For many, this reply probably fell into the box marked “you don’t say!”
Throughout her recent political career, the former Lib Dem – who looks all but certain to succeed Boris Johnson as prime minister next week – has appeared to go out of her way to court comparisons with the Iron Lady.
Her constant references to bulldozing establishment orthodoxy, to fighting the unions and to standing up to Russia all feel laser-made to bring her political hero to mind. So often have her outfits aped those of Mrs Thatcher that it has become a common place-ism to describe her as “cosplaying” the former PM.
Even her denials of similarities end up emphasising the, er, similarities.
"I am my own person,” she said in July. “I’m from a very different background. I grew up in Yorkshire. I went to a comprehensive school. I am somebody who has worked all my life to get things done.”
Mrs Thatcher grew up in neighbouring Lincolnshire, went to a comprehensive school and, self-evidently, worked all her life to get things done.
So, with the foreign secretary now all-but-certain to be leading the country from next week, are we about to get Margaret Thatcher Mark Two? How similar are they really?
Although Ms Truss has a well-earned reputation as an ideological shape-shifter, her worldview – or at least her worldview at the moment – does appear to align with that of Britain’s most famous grocer’s daughter.
Like Mrs Thatcher, she is a keen advocate of individualism, instinctively suspicious of the welfare state and holds no truck with union influence. It is now almost cliché to point out that, in 2012, she co-authored a book which described British workers as “idlers”.
She wants greater deregulation of the financial sector, less bureaucracy in government and a simplified tax system. “We did great things in the 1980s,” she told the Financial Times of similar changes that Mrs Thatcher made.
Pertinently (because this is the Conservative Party), her views on Europe also appear to have undergone a similar journey to that of the former PM - who became increasingly Eurosceptic as her premiership progressed through the Eighties. In an echo of that shift, Ms Truss has also moved from being a one-time Remainer to a leading Brexiteer, now demanding that all EU legislation, including that to do with human rights, is removed from the statute books.
There is a like-mindedness, too, on immigration (Thatcher called for it to be stopped in 1979), education (Truss has said she wants new grammar schools) and the union (it should be strong).
“I think anyone who pays any attention to politics can see that she [Truss] aspires to be seen as a Thatcherite figure,” says Matthew Johnson, professor in politics at Northumbria University. “It is very clear that she believes that has been her best strategy [for winning the Tory leadership race].”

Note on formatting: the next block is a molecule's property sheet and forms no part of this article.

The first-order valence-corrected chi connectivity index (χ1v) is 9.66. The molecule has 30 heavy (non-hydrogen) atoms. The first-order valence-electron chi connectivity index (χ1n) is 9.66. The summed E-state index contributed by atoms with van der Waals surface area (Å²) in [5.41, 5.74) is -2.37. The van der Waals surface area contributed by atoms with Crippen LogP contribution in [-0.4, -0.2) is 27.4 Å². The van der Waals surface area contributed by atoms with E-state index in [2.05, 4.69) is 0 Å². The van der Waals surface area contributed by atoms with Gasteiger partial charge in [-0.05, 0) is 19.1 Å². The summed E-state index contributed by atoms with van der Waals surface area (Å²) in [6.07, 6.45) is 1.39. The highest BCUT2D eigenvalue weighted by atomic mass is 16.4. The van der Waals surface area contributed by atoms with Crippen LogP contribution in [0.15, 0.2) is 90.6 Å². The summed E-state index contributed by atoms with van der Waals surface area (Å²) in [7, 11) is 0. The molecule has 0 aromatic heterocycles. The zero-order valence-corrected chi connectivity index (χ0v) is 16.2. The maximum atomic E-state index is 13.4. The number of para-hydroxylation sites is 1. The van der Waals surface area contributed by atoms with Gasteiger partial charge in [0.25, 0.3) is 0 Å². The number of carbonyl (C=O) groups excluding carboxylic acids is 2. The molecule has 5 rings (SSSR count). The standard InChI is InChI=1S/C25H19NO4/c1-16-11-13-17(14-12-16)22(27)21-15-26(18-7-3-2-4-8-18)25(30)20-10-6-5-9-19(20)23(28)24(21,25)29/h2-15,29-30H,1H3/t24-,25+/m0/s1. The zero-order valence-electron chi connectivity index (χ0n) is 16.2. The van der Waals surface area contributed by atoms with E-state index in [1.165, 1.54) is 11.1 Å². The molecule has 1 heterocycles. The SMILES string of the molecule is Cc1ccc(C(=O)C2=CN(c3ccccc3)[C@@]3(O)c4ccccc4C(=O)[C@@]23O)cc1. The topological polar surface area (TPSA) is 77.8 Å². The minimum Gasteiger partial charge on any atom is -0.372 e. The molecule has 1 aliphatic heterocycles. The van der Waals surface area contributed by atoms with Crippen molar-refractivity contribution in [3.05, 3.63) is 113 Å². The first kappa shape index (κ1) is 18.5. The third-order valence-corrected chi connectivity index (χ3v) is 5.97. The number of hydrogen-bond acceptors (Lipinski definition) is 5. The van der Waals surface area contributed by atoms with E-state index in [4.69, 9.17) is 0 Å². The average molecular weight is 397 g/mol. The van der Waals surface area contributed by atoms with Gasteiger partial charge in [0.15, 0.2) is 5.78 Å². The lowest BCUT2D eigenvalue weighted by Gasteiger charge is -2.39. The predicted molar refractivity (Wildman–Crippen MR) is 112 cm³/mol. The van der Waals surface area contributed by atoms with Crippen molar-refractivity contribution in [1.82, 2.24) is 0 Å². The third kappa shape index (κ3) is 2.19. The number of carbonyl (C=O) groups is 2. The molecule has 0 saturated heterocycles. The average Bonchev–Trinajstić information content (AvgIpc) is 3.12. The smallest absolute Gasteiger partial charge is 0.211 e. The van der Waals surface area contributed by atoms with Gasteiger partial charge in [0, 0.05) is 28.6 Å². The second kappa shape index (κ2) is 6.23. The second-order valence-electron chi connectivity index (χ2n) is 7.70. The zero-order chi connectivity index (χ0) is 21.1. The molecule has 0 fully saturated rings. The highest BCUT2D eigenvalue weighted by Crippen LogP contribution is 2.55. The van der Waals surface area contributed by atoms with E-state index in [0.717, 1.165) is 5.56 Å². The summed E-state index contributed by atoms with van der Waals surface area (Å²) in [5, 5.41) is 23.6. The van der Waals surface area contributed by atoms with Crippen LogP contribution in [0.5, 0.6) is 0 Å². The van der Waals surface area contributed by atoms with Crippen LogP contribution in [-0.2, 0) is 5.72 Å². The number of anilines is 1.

It may be brutal – and could yet still be premature – but, for many political observers, there appears to be one key difference between Mrs Thatcher and Ms Truss: ability.
“Margaret Thatcher had a clear and coherent political vision, and she had the intellectual and political ability to then translate that into clear policies which shaped the country for the next 30, 40 years,” says Professor Johnson.
“Liz Truss may come from a similar ideological position but, I would suggest, she has neither the intellectual capacity to come up with such a vision or the political talent to turn it into any kind of reality. I would also argue she does not have anywhere near the same wider political support.”
Even the very act of aping her Conservative forebearer could be described as un-Thatcherite: the former PM was beholden to no one from her party’s past.
“Whether you agreed with what Thatcher did or not, she had a very specific set of issues to deal with,” says Professor Johnson again. “Truss has very different problems in a very different context – because we are 40 years on – yet she is talking about the same sort of solutions, about rolling back the state, or deregulation. That isn’t radical.”
Critics say that economically, too, she is a far cry from the woman Ronald Reagan once described as the “best man in England”.
While Truss supporters say her promises of lower taxation would be approved by the Iron Lady herself, history perhaps disagrees.
As Paul Johnson, director of the Institute for Fiscal Studies pointed out just last week, her plans to increase the national debt in order to lower taxes “could not be further from Thatcher who...took the very unpopular decision to raise taxes in 1981 to manage deficit and inflation”.
Rather, the economics expert said, such a policy had “clear echoes of Ted Heath in 1973”.
Conservative MP Robert Jenrick expressed a similar concern. “It is antithesis of Thatcherism,” he said, “to be going around making unfunded tax pledges merely to win a leadership contest.”
Even in foreign policy, where on the face of it both women appear hawkish, there is some daylight between the two.
Mrs Thatcher famously helped bring an end to the Cold War, declaring one-time Soviet Union leader Mikhail Gorbachev as “a man one could do business with”. Ms Truss, by contrast, sometimes appears to be going out of her way to escalate the current Russia-Ukraine conflict. Asked in February if UK citizens should volunteer to fight in the war, she said they would “absolutely” have her support – something military chiefs told her to row back on amid concerns it could spiral to more direct confrontation between the UK and Russia.
Perhaps time more than anything else will tell us just how alike Ms Truss is to Mrs Thatcher.
For now, rhetoric and Russian fur hats notwithstanding, the evidence remains limited - could she really emulate her hero’s 11 years in power and still be wearing pussy-bows around Downing Street in 2033?
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